August 29, 2019
Guatemala in grip of 'mafia coalition', says United Nations CICIG (International Commission Against Impunity in Guatemala)
- This is what Guatemalan human rights defenders and international organizations (like Rights Action) have been denouncing for years;
- This is the regime that the U.S. & Canadian governments, global companies & investors, the World Bank and IMF have been legitimizing, empowering and enabling;
- This is the regime that the US & Canada calls a “democratic allie” in the Lima Group that is working to illegally bring about regime change in Venezuela; and
- This is a major reason why 10s of thousands – and recently 100s of thousands of Guatemalans have been fleeing their homes and countries, year after year.
Jimmy Morales accused the body of overreaching its authority last year, after CICIG (International Commission Against Impunity in Guatemala) brought investigations against him, some of his relatives and his inner circle
A UN commission that spent the last 12 years investigating [war crimes, organized crime and corruption] in Guatemala has described the country as “captured” by corruption in its final report, days before it is set to wrap up operations after President Jimmy Morales refused to renew its mandate.
The commission, known as CICIG for its initials in Spanish, said in its final report that there is a “mafia coalition” among members of government, the business community and private individuals that is “willing to sacrifice Guatemala’s present and future to guarantee impunity and preserve the status quo”.
The commission chief Iván Velásquez, a Colombian lawyer who has been barred by Morales’ government from entering Guatemala, said via video conference from Colombia that the report would be the commission’s last public act. “We almost got to the nucleus of the structures that have captured the state,” Velásquez said. “This cannot be solved without a profound restructuring of the state.”
The commission began its work in Guatemala in 2007 at the request of then-president Óscar Berger and was given responsibility for dismantling illegality in the wake of the country’s 1960-1996 civil war.
Morales accused the body of overreaching its authority last year, after CICIG brought investigations against him, some of his relatives and his inner circle. He was protected from prosecution as a sitting president and has denied wrongdoing.
While many observers praised the commission for its work, which resulted in the prosecution of more than 400 people, including the former president Otto Pérez Molina, his vice-president and much of his cabinet, Morales decided that CICIG had run its course, setting up its impending departure on 3 September. Critics saw Morales’ refusal to renew the commission’s mandate as an attempt to protect himself and those close to him.
The report said the “impunity of power” in Guatemala dates to colonial times.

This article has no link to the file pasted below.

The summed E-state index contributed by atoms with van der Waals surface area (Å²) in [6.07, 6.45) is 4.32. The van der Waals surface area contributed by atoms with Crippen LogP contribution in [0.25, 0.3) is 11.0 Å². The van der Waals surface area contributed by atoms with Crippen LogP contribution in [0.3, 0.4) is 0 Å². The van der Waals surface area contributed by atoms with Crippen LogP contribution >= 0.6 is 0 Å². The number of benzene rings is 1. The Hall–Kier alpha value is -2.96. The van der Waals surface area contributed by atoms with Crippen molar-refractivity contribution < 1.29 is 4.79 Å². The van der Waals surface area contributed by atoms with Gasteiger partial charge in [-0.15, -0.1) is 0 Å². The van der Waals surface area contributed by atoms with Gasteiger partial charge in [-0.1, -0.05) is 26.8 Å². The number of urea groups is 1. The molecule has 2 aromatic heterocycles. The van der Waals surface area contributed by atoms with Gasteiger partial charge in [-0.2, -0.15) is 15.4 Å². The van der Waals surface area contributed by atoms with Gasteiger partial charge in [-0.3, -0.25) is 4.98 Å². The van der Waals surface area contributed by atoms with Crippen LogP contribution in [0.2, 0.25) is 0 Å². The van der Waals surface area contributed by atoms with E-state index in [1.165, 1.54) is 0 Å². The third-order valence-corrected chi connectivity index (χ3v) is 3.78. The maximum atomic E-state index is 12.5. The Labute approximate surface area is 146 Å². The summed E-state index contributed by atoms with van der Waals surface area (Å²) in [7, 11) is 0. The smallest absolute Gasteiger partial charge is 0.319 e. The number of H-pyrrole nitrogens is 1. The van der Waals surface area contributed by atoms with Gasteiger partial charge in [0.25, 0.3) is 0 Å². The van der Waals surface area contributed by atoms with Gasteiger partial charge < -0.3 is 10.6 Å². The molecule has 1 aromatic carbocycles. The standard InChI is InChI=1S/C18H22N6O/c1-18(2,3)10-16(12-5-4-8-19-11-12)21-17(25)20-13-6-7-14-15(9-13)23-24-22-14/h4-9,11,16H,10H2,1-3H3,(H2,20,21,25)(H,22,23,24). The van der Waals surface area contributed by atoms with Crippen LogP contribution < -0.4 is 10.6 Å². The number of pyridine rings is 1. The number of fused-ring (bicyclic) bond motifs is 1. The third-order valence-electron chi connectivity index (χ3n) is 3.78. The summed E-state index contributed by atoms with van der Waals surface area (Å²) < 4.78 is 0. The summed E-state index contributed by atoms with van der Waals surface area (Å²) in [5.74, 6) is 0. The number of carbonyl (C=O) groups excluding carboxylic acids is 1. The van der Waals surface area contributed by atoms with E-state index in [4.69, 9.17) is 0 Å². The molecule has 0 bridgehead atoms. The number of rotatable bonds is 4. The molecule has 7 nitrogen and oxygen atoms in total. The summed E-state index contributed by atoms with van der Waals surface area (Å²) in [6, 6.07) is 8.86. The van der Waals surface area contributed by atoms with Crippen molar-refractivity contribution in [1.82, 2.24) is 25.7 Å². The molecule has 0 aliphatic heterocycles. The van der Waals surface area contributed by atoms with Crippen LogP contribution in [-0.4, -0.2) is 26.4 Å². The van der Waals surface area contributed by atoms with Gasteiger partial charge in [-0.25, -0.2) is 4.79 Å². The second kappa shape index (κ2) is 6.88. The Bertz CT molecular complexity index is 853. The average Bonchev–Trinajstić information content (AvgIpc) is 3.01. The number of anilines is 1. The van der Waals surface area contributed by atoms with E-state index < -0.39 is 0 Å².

Guatemala elections show corruption rampant four years after uprising toppled president
One of the reasons why corruption networks persist today, CICIG said, is that “they have distorted democratic institutionality in their favor and they have molded the political system and designed mechanisms that allow them to occupy positions of power, manipulating legislation.”
“Between 2012 and 2015, an illicit, political-economic network took over the executive (branch), subordinated the legislative, manipulated and interfered in the election of judges to high courts and, in addition to looting the state, promoted laws and policies favoring private companies to the detriment of competition and the citizenry,” the report continued.
All that benefited drug trafficking networks, it added.
Together with Guatemalan prosecutors, the commission took down 70 organized crime networks. Those targeted for prosecution have included public officials, lawmakers, judges, businesspeople and other civilians.
It also investigated Morales’ National Convergence Front for alleged illegal political financing. The report said illicit political money is “present in the majority of campaigns and parties” and comes from criminal organizations including drug traffickers seeking territorial control and political protection, as well as businesspeople seeking influence.
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Rights Action (U.S. & Canada)
Since 1995, Rights Action funds human rights, environment and territory defense struggles and projects in Guatemala and Honduras; funds victims of repression and human rights violations, health harms and natural disasters; works to hold accountable the U.S. and Canadian governments, multi-national companies, investors and banks (World Bank, etc.) that help cause and profit from repression and human rights violations, environmental harms and forced evictions, corruption and impunity in Honduras and Guatemala.
Why are 100s of thousands of Hondurans & Guatemalans fleeing this year alone?
The U.S., Canada and “international community” are helping keep in place the very conditions that force Hondurans and Guatemalans to flee their countries, every year.
Impunity for U.S. & Canadian policies
The U.S. and Canadian governments, the World Bank and global businesses and investors (hydro-electric dams, mining, African palm, sugar cane and fruit production, garment “sweatshop” factors, tourism, etc.) maintain profitable relations with anti-democratic, corrupt, repressive governments in Honduras and Guatemala, participating in or benefitting from exploitation and repression, environmental harms and human rights violations, corruption and impunity.
There is no political or legal oversight or accountability in the U.S. and Canada for our complicity in Guatemala and Honduras’ nightmare.
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